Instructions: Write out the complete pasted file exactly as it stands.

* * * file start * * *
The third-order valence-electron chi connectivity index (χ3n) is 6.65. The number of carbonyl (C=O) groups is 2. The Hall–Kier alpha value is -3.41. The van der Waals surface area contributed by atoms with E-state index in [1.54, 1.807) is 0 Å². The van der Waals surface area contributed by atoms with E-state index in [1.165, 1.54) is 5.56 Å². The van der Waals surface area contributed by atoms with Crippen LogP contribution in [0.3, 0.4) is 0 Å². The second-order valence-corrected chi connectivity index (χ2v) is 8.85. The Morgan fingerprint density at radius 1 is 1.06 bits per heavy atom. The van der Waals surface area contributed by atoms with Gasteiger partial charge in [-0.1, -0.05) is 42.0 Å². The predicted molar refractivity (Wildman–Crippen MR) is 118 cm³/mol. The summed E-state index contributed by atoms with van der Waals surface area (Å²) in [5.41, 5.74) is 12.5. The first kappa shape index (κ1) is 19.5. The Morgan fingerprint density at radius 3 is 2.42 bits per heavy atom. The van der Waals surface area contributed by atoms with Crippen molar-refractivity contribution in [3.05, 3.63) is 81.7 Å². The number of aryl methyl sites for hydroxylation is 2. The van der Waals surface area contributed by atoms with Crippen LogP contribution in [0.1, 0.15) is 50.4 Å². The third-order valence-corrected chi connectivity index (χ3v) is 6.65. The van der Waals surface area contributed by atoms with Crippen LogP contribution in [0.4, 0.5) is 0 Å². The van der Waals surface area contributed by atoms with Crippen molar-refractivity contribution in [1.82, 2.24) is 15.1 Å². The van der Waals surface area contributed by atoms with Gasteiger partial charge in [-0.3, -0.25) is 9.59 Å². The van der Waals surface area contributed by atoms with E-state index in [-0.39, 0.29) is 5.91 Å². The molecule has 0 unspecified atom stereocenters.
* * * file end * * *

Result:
The third-order valence-electron chi connectivity index (χ3n) is 6.65. The number of carbonyl (C=O) groups is 2. The Hall–Kier alpha value is -3.41. The van der Waals surface area contributed by atoms with E-state index in [1.54, 1.807) is 0 Å². The van der Waals surface area contributed by atoms with E-state index in [1.165, 1.54) is 5.56 Å². The van der Waals surface area contributed by atoms with Crippen LogP contribution in [0.3, 0.4) is 0 Å². The second-order valence-corrected chi connectivity index (χ2v) is 8.85. The Morgan fingerprint density at radius 1 is 1.06 bits per heavy atom. The van der Waals surface area contributed by atoms with Gasteiger partial charge in [-0.1, -0.05) is 42.0 Å². The predicted molar refractivity (Wildman–Crippen MR) is 118 cm³/mol. The summed E-state index contributed by atoms with van der Waals surface area (Å²) in [5.41, 5.74) is 12.5. The first kappa shape index (κ1) is 19.5. The Morgan fingerprint density at radius 3 is 2.42 bits per heavy atom. The van der Waals surface area contributed by atoms with Crippen molar-refractivity contribution in [3.05, 3.63) is 81.7 Å². The number of aryl methyl sites for hydroxylation is 2. The van der Waals surface area contributed by atoms with Crippen LogP contribution in [0.1, 0.15) is 50.4 Å². The third-order valence-corrected chi connectivity index (χ3v) is 6.65. The van der Waals surface area contributed by atoms with Crippen LogP contribution in [0.4, 0.5) is 0 Å². The van der Waals surface area contributed by atoms with Crippen molar-refractivity contribution in [1.82, 2.24) is 15.1 Å². The van der Waals surface area contributed by atoms with Gasteiger partial charge in [-0.3, -0.25) is 9.59 Å². The van der Waals surface area contributed by atoms with E-state index in [-0.39, 0.29) is 5.91 Å². The molecule has 0 unspecified atom stereocenters.